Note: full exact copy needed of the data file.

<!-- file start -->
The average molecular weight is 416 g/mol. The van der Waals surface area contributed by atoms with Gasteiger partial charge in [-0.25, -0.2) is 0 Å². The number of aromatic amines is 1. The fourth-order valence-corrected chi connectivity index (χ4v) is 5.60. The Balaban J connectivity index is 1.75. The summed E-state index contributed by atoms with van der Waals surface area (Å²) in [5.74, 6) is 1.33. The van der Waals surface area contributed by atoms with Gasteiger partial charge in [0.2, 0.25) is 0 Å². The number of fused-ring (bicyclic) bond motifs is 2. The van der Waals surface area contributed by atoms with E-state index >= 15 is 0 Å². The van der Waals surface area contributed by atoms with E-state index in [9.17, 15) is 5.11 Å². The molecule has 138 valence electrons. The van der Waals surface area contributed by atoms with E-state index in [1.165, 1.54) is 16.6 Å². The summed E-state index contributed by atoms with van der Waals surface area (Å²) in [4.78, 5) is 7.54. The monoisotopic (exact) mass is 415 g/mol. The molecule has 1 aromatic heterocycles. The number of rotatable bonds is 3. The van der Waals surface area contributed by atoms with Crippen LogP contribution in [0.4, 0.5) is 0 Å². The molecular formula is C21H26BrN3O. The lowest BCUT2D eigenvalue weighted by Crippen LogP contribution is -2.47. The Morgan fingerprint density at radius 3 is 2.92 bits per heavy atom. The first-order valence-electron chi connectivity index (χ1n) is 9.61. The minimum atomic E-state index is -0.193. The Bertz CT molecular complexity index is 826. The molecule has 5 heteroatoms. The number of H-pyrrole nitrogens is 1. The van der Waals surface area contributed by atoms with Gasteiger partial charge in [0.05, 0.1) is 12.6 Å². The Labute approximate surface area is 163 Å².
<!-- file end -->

The average molecular weight is 416 g/mol. The van der Waals surface area contributed by atoms with Gasteiger partial charge in [-0.25, -0.2) is 0 Å². The number of aromatic amines is 1. The fourth-order valence-corrected chi connectivity index (χ4v) is 5.60. The Balaban J connectivity index is 1.75. The summed E-state index contributed by atoms with van der Waals surface area (Å²) in [5.74, 6) is 1.33. The van der Waals surface area contributed by atoms with Gasteiger partial charge in [0.2, 0.25) is 0 Å². The number of fused-ring (bicyclic) bond motifs is 2. The van der Waals surface area contributed by atoms with E-state index >= 15 is 0 Å². The van der Waals surface area contributed by atoms with E-state index in [9.17, 15) is 5.11 Å². The molecule has 138 valence electrons. The van der Waals surface area contributed by atoms with E-state index in [1.165, 1.54) is 16.6 Å². The summed E-state index contributed by atoms with van der Waals surface area (Å²) in [4.78, 5) is 7.54. The monoisotopic (exact) mass is 415 g/mol. The molecule has 1 aromatic heterocycles. The number of rotatable bonds is 3. The van der Waals surface area contributed by atoms with Crippen LogP contribution in [0.4, 0.5) is 0 Å². The molecular formula is C21H26BrN3O. The lowest BCUT2D eigenvalue weighted by Crippen LogP contribution is -2.47. The Morgan fingerprint density at radius 3 is 2.92 bits per heavy atom. The first-order valence-electron chi connectivity index (χ1n) is 9.61. The minimum atomic E-state index is -0.193. The Bertz CT molecular complexity index is 826. The molecule has 5 heteroatoms. The number of H-pyrrole nitrogens is 1. The van der Waals surface area contributed by atoms with Gasteiger partial charge in [0.05, 0.1) is 12.6 Å². The Labute approximate surface area is 163 Å².